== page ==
Natasha Cloud and the Mystics are feeling a little lighter after taking Game 1 in Atlanta. (Nick Wass/Associated Press)

Heading into the WNBA semifinals, Washington Mystics Coach Mike Thibault deployed some gamesmanship in assessing the Atlanta Dream’s home-court advantage in the best-of-five series.

Thibault suggested it was the Mystics instead who might be in a position of strength, knowing at least one victory in the first two matchups at McCamish Pavilion could alter the complexion of the series, even more so if that triumph came in Game 1.

Having survived Sunday’s series opener, the Mystics indeed find themselves with leverage as they turn their attention to Tuesday night’s Game 2 in which Washington is seeking to win a second game in a playoff series for the second time in franchise history .

“It’s huge for us,” said Mystics guard Natasha Cloud, who scored 13 points with six assists and no turnovers in the 87-84 Game 1 victory.

The Mystics went through a light workout Monday afternoon on the same court where they won their fourth road game in the past six tries, underscoring their comfort at opposing arenas this year.

During the regular season, Washington won a franchise-record 10 road games. Its only loss on the road this month came against the reigning WNBA champion Minnesota Lynx, who held a ceremony afterward in honor of retiring point guard Lindsay Whalen, one of the most beloved and accomplished players in league history.

Thibault also rested his starters in the second half of that essentially meaningless game after Atlanta had secured the No. 2 seed in the playoffs and a double-bye for which third-seeded Washington had been in contention.

“Get some sleep, get some ice baths and everything else,” Thibault said. “I mean, it’s a physical series. Our plan as coaches is we’ll watch film and we’ll then break it down for players and we’ll go through the things we thought we did well, the things we think we can correct.”

The Mystics didn’t do much that required fixing during the first half Sunday, committing one turnover and going 7 for 14 from three-point range and 10 for 10 on free throws for a nine-point lead heading into the locker room.

But breakdowns in the later stages of the fourth quarter enabled the Dream to flirt with an improbable comeback from nine points behind with less than two minutes to play. Atlanta guard Tiffany Hayes scored six points in less than a minute, and the Dream thereafter had multiple opportunities to tie or draw within one.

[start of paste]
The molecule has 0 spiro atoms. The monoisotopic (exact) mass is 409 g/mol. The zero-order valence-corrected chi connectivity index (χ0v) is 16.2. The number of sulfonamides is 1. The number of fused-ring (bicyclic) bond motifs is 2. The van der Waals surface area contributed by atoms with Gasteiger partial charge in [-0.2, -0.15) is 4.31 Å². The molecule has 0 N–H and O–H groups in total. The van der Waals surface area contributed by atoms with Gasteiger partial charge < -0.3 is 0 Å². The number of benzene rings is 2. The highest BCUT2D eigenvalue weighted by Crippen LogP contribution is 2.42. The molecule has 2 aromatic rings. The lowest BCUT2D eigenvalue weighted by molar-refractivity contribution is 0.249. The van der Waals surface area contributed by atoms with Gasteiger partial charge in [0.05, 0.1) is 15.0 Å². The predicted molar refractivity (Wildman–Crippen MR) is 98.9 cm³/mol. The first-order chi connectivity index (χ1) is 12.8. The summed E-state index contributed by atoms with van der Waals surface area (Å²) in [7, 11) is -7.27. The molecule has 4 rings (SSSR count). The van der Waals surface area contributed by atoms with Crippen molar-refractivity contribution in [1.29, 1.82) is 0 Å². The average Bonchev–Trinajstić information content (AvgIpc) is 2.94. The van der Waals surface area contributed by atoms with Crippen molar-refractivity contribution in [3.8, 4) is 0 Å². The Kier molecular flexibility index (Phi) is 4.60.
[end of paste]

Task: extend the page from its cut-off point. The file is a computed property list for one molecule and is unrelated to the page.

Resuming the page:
Hayes had a layup that barely missed with 33 seconds left, and Jessica Breland’s three-pointer with three seconds to play rattled around the rim and out.

The final sequence with less than a second remaining featured Mystics rookie forward Ariel Atkins swatting away an inbound pass intended for Dream three-point specialist Alex Bentley, allowing the clock to expire.

“We’re just shaking our head,” said Bentley, a reserve who led the Dream with 19 points and went 3 for 5 from beyond the arc. “It’s just crazy that we didn’t pull this one out, but it gets us excited about the next games coming up for sure because easily we should have and could have won this game, so once we clean up the defensive game plan, we’re going to feel pretty good about it.”

Elena Delle Donne proved virtually impossible to guard for Atlanta, which threw multiple defenders at the Mystics’ first-team all-WNBA selection but elected not to double-team in several instances in the fourth quarter.

Delle Donne thus was able to score or assist on 13 of Washington’s 17 fourth-quarter points. Delle Donne finished with 32 points, matching a franchise playoff high she shares with teammate Kristi Toliver, to go with 13 rebounds.

She went 10 for 10 from the free throw line to set a franchise playoff record for foul shots made.

The Mystics sank all 20 of their free throw attempts and committed four turnovers, a franchise playoff low, to finish ahead in two of the three categories Thibault has been emphasizing during the postseason.

The other is rebounding, where Washington ended at a 40-37 deficit against the Dream.

“A series is a chess match,” Thibault said. “They’ll make adjustments. We’ll make a few, and you’ll see probably a few new things on Tuesday from both teams, but I think energy and rest are the biggest things. This time of year you’re not going on the court and practicing a lot. You’re just trying to make little tweaks to make sure you’re ready to go for the next game.”